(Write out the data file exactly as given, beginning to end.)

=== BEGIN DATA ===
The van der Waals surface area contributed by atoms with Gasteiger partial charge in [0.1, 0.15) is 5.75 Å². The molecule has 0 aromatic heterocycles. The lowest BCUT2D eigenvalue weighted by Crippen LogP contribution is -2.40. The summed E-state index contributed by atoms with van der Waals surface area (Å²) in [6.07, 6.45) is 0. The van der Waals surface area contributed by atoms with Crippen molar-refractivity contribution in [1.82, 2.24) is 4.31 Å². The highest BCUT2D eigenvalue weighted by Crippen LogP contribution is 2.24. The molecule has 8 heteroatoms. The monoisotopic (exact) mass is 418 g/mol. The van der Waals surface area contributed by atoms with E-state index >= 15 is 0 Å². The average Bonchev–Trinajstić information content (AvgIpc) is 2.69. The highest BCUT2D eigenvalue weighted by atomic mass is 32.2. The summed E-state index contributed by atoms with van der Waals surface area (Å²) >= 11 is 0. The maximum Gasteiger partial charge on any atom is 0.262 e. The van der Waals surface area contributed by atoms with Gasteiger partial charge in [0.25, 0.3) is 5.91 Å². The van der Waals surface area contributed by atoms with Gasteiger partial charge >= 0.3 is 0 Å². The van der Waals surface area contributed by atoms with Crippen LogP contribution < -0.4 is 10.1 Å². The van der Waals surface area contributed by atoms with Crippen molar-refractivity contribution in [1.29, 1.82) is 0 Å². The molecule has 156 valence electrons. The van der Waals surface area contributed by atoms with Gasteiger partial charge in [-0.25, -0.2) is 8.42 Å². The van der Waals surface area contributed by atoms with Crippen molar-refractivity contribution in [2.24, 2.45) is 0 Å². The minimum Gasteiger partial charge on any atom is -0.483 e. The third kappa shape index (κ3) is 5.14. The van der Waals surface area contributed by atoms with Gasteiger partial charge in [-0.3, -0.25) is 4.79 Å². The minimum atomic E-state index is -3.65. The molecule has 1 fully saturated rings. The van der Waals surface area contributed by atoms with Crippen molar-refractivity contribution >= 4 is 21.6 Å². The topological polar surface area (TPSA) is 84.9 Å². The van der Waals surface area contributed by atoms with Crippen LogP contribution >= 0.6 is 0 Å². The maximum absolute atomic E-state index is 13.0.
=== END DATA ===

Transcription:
The van der Waals surface area contributed by atoms with Gasteiger partial charge in [0.1, 0.15) is 5.75 Å². The molecule has 0 aromatic heterocycles. The lowest BCUT2D eigenvalue weighted by Crippen LogP contribution is -2.40. The summed E-state index contributed by atoms with van der Waals surface area (Å²) in [6.07, 6.45) is 0. The van der Waals surface area contributed by atoms with Crippen molar-refractivity contribution in [1.82, 2.24) is 4.31 Å². The highest BCUT2D eigenvalue weighted by Crippen LogP contribution is 2.24. The molecule has 8 heteroatoms. The monoisotopic (exact) mass is 418 g/mol. The van der Waals surface area contributed by atoms with E-state index >= 15 is 0 Å². The average Bonchev–Trinajstić information content (AvgIpc) is 2.69. The highest BCUT2D eigenvalue weighted by atomic mass is 32.2. The summed E-state index contributed by atoms with van der Waals surface area (Å²) >= 11 is 0. The maximum Gasteiger partial charge on any atom is 0.262 e. The van der Waals surface area contributed by atoms with Gasteiger partial charge in [0.25, 0.3) is 5.91 Å². The van der Waals surface area contributed by atoms with Gasteiger partial charge >= 0.3 is 0 Å². The van der Waals surface area contributed by atoms with Crippen LogP contribution < -0.4 is 10.1 Å². The van der Waals surface area contributed by atoms with Crippen molar-refractivity contribution in [1.29, 1.82) is 0 Å². The molecule has 156 valence electrons. The van der Waals surface area contributed by atoms with Gasteiger partial charge in [-0.25, -0.2) is 8.42 Å². The van der Waals surface area contributed by atoms with Crippen molar-refractivity contribution in [2.24, 2.45) is 0 Å². The minimum Gasteiger partial charge on any atom is -0.483 e. The third kappa shape index (κ3) is 5.14. The van der Waals surface area contributed by atoms with Gasteiger partial charge in [-0.3, -0.25) is 4.79 Å². The minimum atomic E-state index is -3.65. The molecule has 1 fully saturated rings. The van der Waals surface area contributed by atoms with Crippen molar-refractivity contribution >= 4 is 21.6 Å². The topological polar surface area (TPSA) is 84.9 Å². The van der Waals surface area contributed by atoms with Crippen LogP contribution >= 0.6 is 0 Å². The maximum absolute atomic E-state index is 13.0.